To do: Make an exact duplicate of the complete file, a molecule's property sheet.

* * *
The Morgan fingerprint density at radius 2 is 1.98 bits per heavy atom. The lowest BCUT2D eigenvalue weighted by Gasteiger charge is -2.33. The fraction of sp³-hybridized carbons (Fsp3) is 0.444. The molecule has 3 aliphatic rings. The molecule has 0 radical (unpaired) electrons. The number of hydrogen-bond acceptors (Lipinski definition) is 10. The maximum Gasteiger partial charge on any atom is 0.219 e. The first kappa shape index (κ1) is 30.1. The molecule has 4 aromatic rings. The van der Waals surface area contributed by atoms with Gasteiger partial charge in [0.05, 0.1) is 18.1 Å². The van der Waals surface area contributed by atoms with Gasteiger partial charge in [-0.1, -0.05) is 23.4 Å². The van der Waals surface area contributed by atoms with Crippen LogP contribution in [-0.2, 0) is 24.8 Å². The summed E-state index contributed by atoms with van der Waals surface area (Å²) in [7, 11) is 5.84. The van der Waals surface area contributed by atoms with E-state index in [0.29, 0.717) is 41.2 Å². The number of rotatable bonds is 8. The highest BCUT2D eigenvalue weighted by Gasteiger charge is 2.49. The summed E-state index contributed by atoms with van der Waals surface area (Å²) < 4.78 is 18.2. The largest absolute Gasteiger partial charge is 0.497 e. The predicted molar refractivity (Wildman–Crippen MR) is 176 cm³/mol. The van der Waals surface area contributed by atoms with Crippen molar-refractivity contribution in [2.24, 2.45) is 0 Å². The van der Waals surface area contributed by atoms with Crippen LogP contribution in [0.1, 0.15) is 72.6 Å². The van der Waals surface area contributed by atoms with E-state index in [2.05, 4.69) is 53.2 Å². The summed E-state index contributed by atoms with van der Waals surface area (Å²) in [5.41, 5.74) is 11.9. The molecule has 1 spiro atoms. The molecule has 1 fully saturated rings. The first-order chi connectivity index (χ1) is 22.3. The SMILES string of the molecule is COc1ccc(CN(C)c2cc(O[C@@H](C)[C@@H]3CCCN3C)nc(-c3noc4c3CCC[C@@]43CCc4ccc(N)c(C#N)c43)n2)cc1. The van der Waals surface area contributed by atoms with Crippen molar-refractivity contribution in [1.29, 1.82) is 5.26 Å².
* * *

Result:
The Morgan fingerprint density at radius 2 is 1.98 bits per heavy atom. The lowest BCUT2D eigenvalue weighted by Gasteiger charge is -2.33. The fraction of sp³-hybridized carbons (Fsp3) is 0.444. The molecule has 3 aliphatic rings. The molecule has 0 radical (unpaired) electrons. The number of hydrogen-bond acceptors (Lipinski definition) is 10. The maximum Gasteiger partial charge on any atom is 0.219 e. The first kappa shape index (κ1) is 30.1. The molecule has 4 aromatic rings. The van der Waals surface area contributed by atoms with Gasteiger partial charge in [0.05, 0.1) is 18.1 Å². The van der Waals surface area contributed by atoms with Gasteiger partial charge in [-0.1, -0.05) is 23.4 Å². The van der Waals surface area contributed by atoms with Crippen LogP contribution in [-0.2, 0) is 24.8 Å². The summed E-state index contributed by atoms with van der Waals surface area (Å²) in [7, 11) is 5.84. The van der Waals surface area contributed by atoms with E-state index in [0.29, 0.717) is 41.2 Å². The number of rotatable bonds is 8. The highest BCUT2D eigenvalue weighted by Gasteiger charge is 2.49. The summed E-state index contributed by atoms with van der Waals surface area (Å²) < 4.78 is 18.2. The largest absolute Gasteiger partial charge is 0.497 e. The predicted molar refractivity (Wildman–Crippen MR) is 176 cm³/mol. The van der Waals surface area contributed by atoms with Crippen molar-refractivity contribution in [2.24, 2.45) is 0 Å². The van der Waals surface area contributed by atoms with Crippen LogP contribution in [0.1, 0.15) is 72.6 Å². The van der Waals surface area contributed by atoms with E-state index in [2.05, 4.69) is 53.2 Å². The summed E-state index contributed by atoms with van der Waals surface area (Å²) in [5.41, 5.74) is 11.9. The molecule has 1 spiro atoms. The molecule has 1 fully saturated rings. The first-order chi connectivity index (χ1) is 22.3. The SMILES string of the molecule is COc1ccc(CN(C)c2cc(O[C@@H](C)[C@@H]3CCCN3C)nc(-c3noc4c3CCC[C@@]43CCc4ccc(N)c(C#N)c43)n2)cc1. The van der Waals surface area contributed by atoms with Crippen molar-refractivity contribution in [1.29, 1.82) is 5.26 Å².